Willem Buiter provides another incisive analysis of the euro zone crisis is this FT article.
From the article:
The endgame for the euro area, if the political will to keep it alive is strong enough, is likely to be a 16-member area, with banking union and the minimal fiscal Europe necessary to operate a monetary union when there is no full fiscal union.
Minimal fiscal Europe will consist of a larger European Stability Mechanism, the permanent liquidity fund, and a sovereign debt restructuring mechanism (SDRM). The ESM will be given eligible counterparty status for repurchase agreements with the eurosystem, subject to joint and several guarantees by the euro area member states. There will be some ex-post mutualisation of sovereign debt. Sovereign debt restructuring through the SDRM will recur.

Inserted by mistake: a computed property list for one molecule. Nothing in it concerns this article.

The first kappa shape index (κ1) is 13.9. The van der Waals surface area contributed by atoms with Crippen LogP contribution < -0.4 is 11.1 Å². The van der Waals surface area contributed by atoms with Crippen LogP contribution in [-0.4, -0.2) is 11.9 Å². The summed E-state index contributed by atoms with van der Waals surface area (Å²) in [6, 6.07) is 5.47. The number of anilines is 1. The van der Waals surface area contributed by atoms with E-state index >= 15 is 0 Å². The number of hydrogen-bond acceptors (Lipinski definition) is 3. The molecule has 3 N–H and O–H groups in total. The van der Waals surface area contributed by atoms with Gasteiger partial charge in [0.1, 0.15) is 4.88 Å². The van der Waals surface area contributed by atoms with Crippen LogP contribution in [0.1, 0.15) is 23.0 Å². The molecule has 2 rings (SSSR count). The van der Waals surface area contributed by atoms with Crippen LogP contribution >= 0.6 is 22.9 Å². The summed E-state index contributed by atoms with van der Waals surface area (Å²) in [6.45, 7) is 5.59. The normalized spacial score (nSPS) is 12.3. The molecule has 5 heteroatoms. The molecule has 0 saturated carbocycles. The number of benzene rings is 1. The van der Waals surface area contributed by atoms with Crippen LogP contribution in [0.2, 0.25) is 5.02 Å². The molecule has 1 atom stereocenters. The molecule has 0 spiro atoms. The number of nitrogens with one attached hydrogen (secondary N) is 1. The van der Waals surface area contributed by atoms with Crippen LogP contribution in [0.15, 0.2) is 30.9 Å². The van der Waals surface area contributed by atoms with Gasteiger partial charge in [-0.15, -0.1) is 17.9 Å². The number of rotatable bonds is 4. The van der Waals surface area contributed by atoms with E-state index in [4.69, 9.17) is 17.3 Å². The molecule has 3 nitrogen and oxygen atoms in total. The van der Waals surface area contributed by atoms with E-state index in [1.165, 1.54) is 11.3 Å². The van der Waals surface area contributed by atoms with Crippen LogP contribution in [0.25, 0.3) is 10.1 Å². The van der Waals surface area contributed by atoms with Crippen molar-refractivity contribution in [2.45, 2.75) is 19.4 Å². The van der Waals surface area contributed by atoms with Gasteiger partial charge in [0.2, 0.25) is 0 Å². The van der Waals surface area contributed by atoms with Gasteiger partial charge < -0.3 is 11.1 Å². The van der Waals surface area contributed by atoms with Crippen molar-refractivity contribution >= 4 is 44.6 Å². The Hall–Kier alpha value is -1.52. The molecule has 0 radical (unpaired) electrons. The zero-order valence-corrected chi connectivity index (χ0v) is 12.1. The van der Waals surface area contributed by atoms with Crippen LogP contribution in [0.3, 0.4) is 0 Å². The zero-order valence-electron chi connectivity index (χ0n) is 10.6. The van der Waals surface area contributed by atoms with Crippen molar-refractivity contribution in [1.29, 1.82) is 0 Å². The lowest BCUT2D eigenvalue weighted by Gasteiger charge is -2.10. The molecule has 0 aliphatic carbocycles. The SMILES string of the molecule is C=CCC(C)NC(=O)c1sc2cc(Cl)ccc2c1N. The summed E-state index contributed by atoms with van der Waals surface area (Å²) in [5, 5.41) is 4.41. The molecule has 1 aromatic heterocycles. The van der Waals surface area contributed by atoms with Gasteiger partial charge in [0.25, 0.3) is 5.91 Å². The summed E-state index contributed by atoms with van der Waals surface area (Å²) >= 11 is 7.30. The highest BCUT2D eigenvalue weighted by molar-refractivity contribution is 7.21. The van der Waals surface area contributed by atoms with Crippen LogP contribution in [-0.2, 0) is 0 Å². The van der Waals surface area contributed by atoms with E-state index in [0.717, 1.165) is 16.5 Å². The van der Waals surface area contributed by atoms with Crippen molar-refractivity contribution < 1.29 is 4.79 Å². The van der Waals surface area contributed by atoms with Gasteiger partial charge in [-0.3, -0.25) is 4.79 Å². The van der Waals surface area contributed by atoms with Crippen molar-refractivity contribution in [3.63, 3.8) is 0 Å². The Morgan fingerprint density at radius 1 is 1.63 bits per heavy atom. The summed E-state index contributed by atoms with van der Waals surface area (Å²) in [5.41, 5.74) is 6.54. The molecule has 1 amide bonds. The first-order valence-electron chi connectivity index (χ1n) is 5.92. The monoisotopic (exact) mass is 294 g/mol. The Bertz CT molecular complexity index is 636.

One question is whether vulnerable euro zone countries could ever hope to regain robust creditworthiness with the SDRM hanging over them. Given the likely effects of threatened “bail ins”, it seems too early to give up on more ambitious efforts for ex-ante debt mutualisation along the lines of the German “wise men” proposal. (Gavyn Davies provides a useful analysis of the proposal here. This Bruegel blog post considers the less ambitious alternative of “eurobills”, which could be a stepping stone to more ambitious “eurobonds”.)